Let’s explain ContentView contents word by word. First, ContentView is a struct. Very good beginning! This expands developing opportunities. Next, View is a protocol now! And a very simple protocol. The only method that needs to be implemented – is a body property. All your subviews must be inside body and they must have their own body as well.

struct ContentView: View {     
     var body: some View {         
          Text("Hello, world!")     
     }
}

What is “body”?

Body – is our primary container which includes all our subviews. You can think it’s like a body in an html page where ContentView is a page itself. However in this case our body must have just one some View – any class that conforms to the View protocol.

Opaque return types and what is "some" keyword?

some TypeName – is a new thing in Swift 5.1 which is called opaque return type. Opaque return types are used in cases where you need to return an object with no matter which class but conformable to a given type. In our case, we have to return something that conforms to the View protocol. This can be TextImage , or our custom class. But again: just one instance of it. Otherwise, the compiler will throw an error.

Compiler throws an error when trying to return more than one view.Compiler throws an error when trying to return more than one view.

What is the syntax inside {} braces and where is "addSubview"?

In Swift 5.1 there’s a new feature called Function Builders which allows grouping objects in a declarative way for certain operations. This looks like a closure that returns an array but without any commas and a return keyword.

This mechanism has become a primary feature in SwiftUI. A special builder which creates and adds subviews in a declarative way has been called ViewBuilder. All the hard thing is being processed behind the scenes – you just write your views inside a closure block with a new line. SwiftUI automatically adds them to a view hierarchy and makes optimization for you.

//Announcing ViewBuilder in SwiftUI header file
@available(iOS 13.0, OSX 10.15, tvOS 13.0, watchOS 6.0, \*)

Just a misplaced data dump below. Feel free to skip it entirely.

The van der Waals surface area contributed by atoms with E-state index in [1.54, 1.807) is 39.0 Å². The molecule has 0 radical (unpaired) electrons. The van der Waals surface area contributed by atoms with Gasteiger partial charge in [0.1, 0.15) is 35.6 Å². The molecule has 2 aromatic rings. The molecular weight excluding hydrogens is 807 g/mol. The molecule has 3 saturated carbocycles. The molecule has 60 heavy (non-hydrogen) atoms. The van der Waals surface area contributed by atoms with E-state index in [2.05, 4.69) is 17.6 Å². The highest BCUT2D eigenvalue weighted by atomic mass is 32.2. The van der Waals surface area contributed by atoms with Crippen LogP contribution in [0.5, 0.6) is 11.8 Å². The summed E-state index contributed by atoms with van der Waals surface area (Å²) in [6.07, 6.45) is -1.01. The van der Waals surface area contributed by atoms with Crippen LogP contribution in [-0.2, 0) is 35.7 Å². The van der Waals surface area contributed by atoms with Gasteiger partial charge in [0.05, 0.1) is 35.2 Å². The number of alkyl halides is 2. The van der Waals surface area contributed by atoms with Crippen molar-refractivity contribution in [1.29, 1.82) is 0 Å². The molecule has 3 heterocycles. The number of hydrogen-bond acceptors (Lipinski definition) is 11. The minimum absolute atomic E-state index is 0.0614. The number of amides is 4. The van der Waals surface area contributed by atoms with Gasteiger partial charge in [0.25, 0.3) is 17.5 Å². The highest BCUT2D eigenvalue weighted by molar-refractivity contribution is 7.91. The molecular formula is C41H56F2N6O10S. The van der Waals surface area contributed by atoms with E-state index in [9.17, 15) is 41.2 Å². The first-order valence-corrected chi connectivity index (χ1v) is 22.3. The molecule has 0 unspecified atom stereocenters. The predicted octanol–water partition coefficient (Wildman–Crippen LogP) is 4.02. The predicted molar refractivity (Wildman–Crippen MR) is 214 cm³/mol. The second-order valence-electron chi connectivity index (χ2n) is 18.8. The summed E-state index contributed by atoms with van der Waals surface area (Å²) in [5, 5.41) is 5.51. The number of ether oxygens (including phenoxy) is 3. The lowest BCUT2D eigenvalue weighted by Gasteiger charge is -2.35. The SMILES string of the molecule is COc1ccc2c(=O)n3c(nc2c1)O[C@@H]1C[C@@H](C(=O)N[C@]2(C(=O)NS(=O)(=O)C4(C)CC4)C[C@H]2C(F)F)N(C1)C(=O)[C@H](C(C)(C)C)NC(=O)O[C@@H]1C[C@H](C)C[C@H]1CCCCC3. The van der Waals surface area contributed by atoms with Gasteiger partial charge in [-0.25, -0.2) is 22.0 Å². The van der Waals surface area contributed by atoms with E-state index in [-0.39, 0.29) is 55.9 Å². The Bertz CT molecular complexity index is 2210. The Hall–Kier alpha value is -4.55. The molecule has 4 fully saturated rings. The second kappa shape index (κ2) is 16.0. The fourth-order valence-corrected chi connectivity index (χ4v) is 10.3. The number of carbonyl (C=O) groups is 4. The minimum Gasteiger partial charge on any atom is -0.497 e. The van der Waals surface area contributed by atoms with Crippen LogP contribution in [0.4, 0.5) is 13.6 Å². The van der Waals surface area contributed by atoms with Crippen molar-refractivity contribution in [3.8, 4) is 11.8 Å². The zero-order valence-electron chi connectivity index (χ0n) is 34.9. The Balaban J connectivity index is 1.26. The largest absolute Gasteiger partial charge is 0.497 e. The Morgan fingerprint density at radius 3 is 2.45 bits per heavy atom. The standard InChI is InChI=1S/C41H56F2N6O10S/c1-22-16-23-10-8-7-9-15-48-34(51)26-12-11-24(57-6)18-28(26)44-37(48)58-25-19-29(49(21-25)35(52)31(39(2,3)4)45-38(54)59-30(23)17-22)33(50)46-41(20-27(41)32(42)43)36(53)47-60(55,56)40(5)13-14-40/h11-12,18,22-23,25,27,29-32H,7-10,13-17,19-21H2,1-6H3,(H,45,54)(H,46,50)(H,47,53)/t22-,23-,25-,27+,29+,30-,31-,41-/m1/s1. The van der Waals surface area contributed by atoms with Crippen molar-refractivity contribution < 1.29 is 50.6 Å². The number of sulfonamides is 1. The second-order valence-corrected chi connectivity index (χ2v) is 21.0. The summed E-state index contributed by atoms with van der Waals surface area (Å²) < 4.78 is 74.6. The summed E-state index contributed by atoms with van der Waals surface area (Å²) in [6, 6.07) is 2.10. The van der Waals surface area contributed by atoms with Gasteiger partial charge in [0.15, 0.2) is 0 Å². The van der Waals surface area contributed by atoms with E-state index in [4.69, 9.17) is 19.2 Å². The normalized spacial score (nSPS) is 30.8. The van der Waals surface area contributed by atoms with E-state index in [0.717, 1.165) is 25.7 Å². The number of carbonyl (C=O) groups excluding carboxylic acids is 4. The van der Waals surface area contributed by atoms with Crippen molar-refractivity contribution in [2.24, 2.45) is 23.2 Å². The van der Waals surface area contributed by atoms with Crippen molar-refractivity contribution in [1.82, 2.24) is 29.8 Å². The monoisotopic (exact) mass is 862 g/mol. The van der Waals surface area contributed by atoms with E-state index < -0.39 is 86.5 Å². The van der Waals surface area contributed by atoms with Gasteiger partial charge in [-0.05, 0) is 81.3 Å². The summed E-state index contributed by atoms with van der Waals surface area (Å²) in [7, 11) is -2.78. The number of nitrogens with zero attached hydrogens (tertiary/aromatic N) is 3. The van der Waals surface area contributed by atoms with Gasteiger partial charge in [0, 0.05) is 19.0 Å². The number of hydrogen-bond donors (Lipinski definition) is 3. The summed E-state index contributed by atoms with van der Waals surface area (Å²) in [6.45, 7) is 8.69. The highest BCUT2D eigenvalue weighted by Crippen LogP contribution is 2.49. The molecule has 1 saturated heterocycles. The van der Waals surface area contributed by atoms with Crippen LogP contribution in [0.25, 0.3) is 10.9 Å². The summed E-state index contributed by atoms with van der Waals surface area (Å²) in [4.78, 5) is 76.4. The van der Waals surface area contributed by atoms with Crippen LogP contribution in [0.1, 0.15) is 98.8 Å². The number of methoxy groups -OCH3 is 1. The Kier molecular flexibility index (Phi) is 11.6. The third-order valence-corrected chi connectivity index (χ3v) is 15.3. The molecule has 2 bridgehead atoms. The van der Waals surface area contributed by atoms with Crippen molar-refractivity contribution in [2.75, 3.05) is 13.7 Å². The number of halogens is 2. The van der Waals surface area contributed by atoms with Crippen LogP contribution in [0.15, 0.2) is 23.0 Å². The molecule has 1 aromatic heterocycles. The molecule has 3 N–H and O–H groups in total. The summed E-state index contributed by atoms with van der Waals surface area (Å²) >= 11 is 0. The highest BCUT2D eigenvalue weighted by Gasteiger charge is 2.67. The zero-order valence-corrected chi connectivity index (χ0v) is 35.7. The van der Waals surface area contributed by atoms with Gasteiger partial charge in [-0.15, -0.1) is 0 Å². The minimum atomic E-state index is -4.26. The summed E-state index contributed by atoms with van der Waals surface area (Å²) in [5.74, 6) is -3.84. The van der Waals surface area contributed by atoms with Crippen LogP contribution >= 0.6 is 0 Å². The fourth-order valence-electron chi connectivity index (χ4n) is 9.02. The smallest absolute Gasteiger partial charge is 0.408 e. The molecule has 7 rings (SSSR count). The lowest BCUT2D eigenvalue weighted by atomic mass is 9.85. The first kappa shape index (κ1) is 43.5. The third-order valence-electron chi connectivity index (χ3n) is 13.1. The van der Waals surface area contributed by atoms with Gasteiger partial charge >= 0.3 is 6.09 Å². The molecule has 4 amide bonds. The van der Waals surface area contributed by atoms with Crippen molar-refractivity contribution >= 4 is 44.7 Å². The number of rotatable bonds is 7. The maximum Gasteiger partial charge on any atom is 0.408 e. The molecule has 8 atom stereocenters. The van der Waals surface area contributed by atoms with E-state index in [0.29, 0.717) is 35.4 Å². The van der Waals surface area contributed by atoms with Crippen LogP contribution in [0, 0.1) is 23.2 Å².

@\_functionBuilder public struct ViewBuilder {

    /// Builds an empty view from an block containing no statements, \`{ }\`.
    public static func buildBlock() -> EmptyView

    /// Passes a single view written as a child view (e..g, \`{ Text("Hello") }\`) through
    /// unmodified.
    public static func buildBlock<Content>(\_ content: Content) -> Content where Content : View
}

How to add Views and controls to view hierarchy?

Creating views is super easy: you write them inside braces and modify appearance with functions. These functions always return view so you can make a chain of functions separated with dots. The hard thing is to learn new syntax and the list of available modifiers and controls. And of course, Xcode 11 Beta is buggy (as usual) so syntax highlighting might not work sometimes.

var body: some View {
     VStack{
        Text("World Time").font(.system(size: 30))
        Text("Yet another subtitle").font(.system(size: 20))
     }
}

Not all the views have their analogs in SwiftUI. Some of them must be implemented in another way. Here is a list of views with their analogs:

  • UITableView → List
  • UICollectionView doesn’t have an analog
  • UILabelText
  • UITextField → TextField
  • UIImageView → Image
  • UINavigationController → NavigationView
  • UIButton → Button
  • UIStackView → HStackVStack
  • UISwitch → Toggle
  • UISlider → Slider
  • UITextView → doesn’t have an analog
  • UIAlertController → AlertActionSheet
  • UISegmentedControl → SegmentedControl
  • UIStepper → Stepper
  • UIDatePicker → DatePicker

How to navigate between screens?

Instead of a navigation controller, you should use NavigationView. Wrap your code inside the braces and add an action to push the new view. This may be a tap on the list’s row (ex UITableView) or a button tap.

An example of pushing a DetailView

var body: some View {
     NavigationView {
     Text("World Time").font(.system(size: 30))
          NavigationLink(destination: DetailView() {
               Text("Go Detail")
          }
     }
}

To present a screen modally you should use the .sheet construction like this:

Button(action: {
        print("Button Pushed")
        self.show\_modal = true
    }) {
        Text("Present Modal")
    }.sheet(isPresented: self.$show\_modal) {
         ModalView()
        }

As being said, your body must return some view, which can be any class. It means that you can even push a Text or an Image!

How to position views on screen?

Generally, you should use stacks. All the views depend on each other now. You can align your views horizontally (HStack), vertically (VStack), or above each other (ZStack). You can also use ScrollView and ListView, add padding , and even set frame. However, the SwiftUI frame works in a different manner. This will be explained in the next article.

By combining all these containers you can make quite a big tree of views. So you may ask about performance in this case. Don’t worry: SwiftUI is optimized in such a way that the use of stacks doesn’t hit performance. It is said in this video from WWDC (starting at 15:32).

var body: some View {
     NavigationView {
          VStack {
               NavigationLink(destination: LargeView(timeString: subtitle)) { Text("See Fullscreen") }
               Text("World Time").font(.system(size: 30))
          }
     }
}

How to show a navigation bar?

Wrapping your view hierarchy in a NavigationView{} won’t be enough. To show a navigation bar you should add a navigation bar title.